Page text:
Signal Charlie

Dedicated to the continuous improvement of aerospace safety

Archive for the ‘Safety Management Systems’ Category

Defensive Posturing

leave a comment »

The main hazard during flight training (or any flying for that matter) is letting the aircraft get to an unrecoverable state, and the way to prevent that is defensive posturing. Defensive posturing is the mental attitude and associated physical actions that ensure that an aircraft never reaches an undesired state. Maintaining a defensive posture to manage threat and error is the key to flying smart.

Read Kent Lewis’ Article on Defensive Posturing.
Special thanks to Barbara and David Mikkelson and Snopes for the amazing photos and story behind them.

Written by Clark

April 6, 2007 at 12:20 pm

SMS for Helicopter Operators

leave a comment »

I met John Kemp at a recent Human Factors conference, he is the Director of Safety for Era Helicopters. They have established a SMS program and have a nice website to look at, that lays out the basics of their program and commitment to quality.
Check it out
Era HelicopterEra Helicopters

Written by Clark

March 31, 2007 at 5:23 pm

Runway Safety Forum

leave a comment »

Well, considering the worst aviation disaster of all time was a collision on the ground, these forum notes should be required reading for all pilots, controllers and personnel operating ground vehicles on the airport.

Thank you NTSB for sponsoring this Runway Incursion Forum.

To everyone who operates on the airport surface area: slow down, look and listen. Be sure to notify airport managers if you discover poorly marked areas, missing signs, etc. Take the initiative to identify all hazards that can cause injury and damage to property.

Hey, all you airports out there, buy some paint and get the enhanced markings put down!

Written by Clark

March 30, 2007 at 8:50 pm

NASA Aviation Safety Reporting Program

leave a comment »

Here’s a brief I found on NASA ASRS, a confidential reporting system that is improving our aviation system. The program is funded by the FAA and administered by NASA. Due to its existence outside the fiscal scope of both organizations, funding has always been a critical issue for this program. There is no more effective weapon against aviation mishaps than ASRS and the quality information that it generates. When you talk about system safety and human factors research, you have to mention the ASRS program, or you will explode. Check it out. It deserves your interest and support.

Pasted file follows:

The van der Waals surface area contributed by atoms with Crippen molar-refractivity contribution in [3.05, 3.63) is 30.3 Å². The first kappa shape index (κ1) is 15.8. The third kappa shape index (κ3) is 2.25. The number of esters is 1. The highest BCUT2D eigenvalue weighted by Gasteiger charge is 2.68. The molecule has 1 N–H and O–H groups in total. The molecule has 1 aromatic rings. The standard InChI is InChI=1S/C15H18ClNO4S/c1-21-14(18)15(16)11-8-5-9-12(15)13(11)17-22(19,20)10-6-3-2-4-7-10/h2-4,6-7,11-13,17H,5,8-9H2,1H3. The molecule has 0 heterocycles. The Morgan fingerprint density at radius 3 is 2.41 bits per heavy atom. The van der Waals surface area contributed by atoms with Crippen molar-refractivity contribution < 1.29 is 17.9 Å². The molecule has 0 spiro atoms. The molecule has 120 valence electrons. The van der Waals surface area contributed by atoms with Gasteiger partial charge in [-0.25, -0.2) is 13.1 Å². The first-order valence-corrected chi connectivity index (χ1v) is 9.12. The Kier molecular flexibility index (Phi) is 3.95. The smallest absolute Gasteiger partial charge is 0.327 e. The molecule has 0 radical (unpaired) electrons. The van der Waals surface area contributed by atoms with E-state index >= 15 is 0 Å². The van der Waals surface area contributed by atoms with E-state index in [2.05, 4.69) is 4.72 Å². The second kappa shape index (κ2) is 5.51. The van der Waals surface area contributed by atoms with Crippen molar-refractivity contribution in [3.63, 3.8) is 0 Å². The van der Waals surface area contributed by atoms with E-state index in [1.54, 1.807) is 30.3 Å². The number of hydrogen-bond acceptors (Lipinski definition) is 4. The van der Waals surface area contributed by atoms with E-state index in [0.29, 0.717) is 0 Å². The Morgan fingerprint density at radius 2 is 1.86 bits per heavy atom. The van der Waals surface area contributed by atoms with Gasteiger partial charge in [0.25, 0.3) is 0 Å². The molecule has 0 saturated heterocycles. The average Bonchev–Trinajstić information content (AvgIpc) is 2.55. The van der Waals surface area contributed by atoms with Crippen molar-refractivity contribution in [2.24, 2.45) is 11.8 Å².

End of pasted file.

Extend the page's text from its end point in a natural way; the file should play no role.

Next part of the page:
NASA ASRS Check out their site, fill out a report, search the database, read Callback

Written by Clark

March 27, 2007 at 2:35 pm

National Center for Aircraft Technician Training (NCATT)

leave a comment »

I just found this great aviation maintenance program, almost in my backyard. What is important about the work they are doing is development of standards for technicians. From there information can be gathered and analyzed, then used to guide continuous improvement of the aviation system.

Fly Smart

NCATT project headquarters is located at Tarrant County College under the direction of Floyd Curtis, division chair of TCC Aeronautical Training. TCC partner institutions in this project include Embry-Riddle Aeronautical University, Pennsylvania College of Technology, San Jose State University, Weatherford College and the United States Air Force. “It’s important to note that NCATT is an aviation industry formed and governed organization, established to serve our industry,” said Curtis. The aviation industry stakeholders along with the NSF partners have established: